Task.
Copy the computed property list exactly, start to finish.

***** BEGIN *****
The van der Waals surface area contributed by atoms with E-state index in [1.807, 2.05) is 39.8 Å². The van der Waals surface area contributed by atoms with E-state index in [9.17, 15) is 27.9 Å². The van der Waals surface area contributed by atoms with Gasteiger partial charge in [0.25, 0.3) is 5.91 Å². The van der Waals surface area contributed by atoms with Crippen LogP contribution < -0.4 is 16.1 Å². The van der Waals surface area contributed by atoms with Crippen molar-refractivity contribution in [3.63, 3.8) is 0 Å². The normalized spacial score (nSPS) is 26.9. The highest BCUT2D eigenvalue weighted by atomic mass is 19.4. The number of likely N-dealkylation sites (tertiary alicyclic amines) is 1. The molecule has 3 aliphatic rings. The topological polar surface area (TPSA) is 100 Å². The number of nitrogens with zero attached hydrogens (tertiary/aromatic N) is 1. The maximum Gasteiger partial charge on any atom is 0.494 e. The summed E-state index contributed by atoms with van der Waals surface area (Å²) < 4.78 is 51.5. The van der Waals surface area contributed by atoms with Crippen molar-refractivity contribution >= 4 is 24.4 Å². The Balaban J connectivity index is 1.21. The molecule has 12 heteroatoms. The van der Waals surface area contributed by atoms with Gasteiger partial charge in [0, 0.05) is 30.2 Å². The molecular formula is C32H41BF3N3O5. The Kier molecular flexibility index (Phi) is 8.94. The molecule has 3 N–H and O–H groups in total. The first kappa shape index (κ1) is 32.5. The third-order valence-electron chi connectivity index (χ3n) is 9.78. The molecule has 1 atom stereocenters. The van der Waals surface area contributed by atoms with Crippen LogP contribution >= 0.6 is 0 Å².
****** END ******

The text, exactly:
The van der Waals surface area contributed by atoms with E-state index in [1.807, 2.05) is 39.8 Å². The van der Waals surface area contributed by atoms with E-state index in [9.17, 15) is 27.9 Å². The van der Waals surface area contributed by atoms with Gasteiger partial charge in [0.25, 0.3) is 5.91 Å². The van der Waals surface area contributed by atoms with Crippen LogP contribution < -0.4 is 16.1 Å². The van der Waals surface area contributed by atoms with Crippen molar-refractivity contribution in [3.63, 3.8) is 0 Å². The normalized spacial score (nSPS) is 26.9. The highest BCUT2D eigenvalue weighted by atomic mass is 19.4. The number of likely N-dealkylation sites (tertiary alicyclic amines) is 1. The molecule has 3 aliphatic rings. The topological polar surface area (TPSA) is 100 Å². The number of nitrogens with zero attached hydrogens (tertiary/aromatic N) is 1. The maximum Gasteiger partial charge on any atom is 0.494 e. The summed E-state index contributed by atoms with van der Waals surface area (Å²) < 4.78 is 51.5. The van der Waals surface area contributed by atoms with Crippen molar-refractivity contribution >= 4 is 24.4 Å². The Balaban J connectivity index is 1.21. The molecule has 12 heteroatoms. The van der Waals surface area contributed by atoms with Gasteiger partial charge in [0, 0.05) is 30.2 Å². The molecular formula is C32H41BF3N3O5. The Kier molecular flexibility index (Phi) is 8.94. The molecule has 3 N–H and O–H groups in total. The first kappa shape index (κ1) is 32.5. The third-order valence-electron chi connectivity index (χ3n) is 9.78. The molecule has 1 atom stereocenters. The van der Waals surface area contributed by atoms with Crippen LogP contribution >= 0.6 is 0 Å².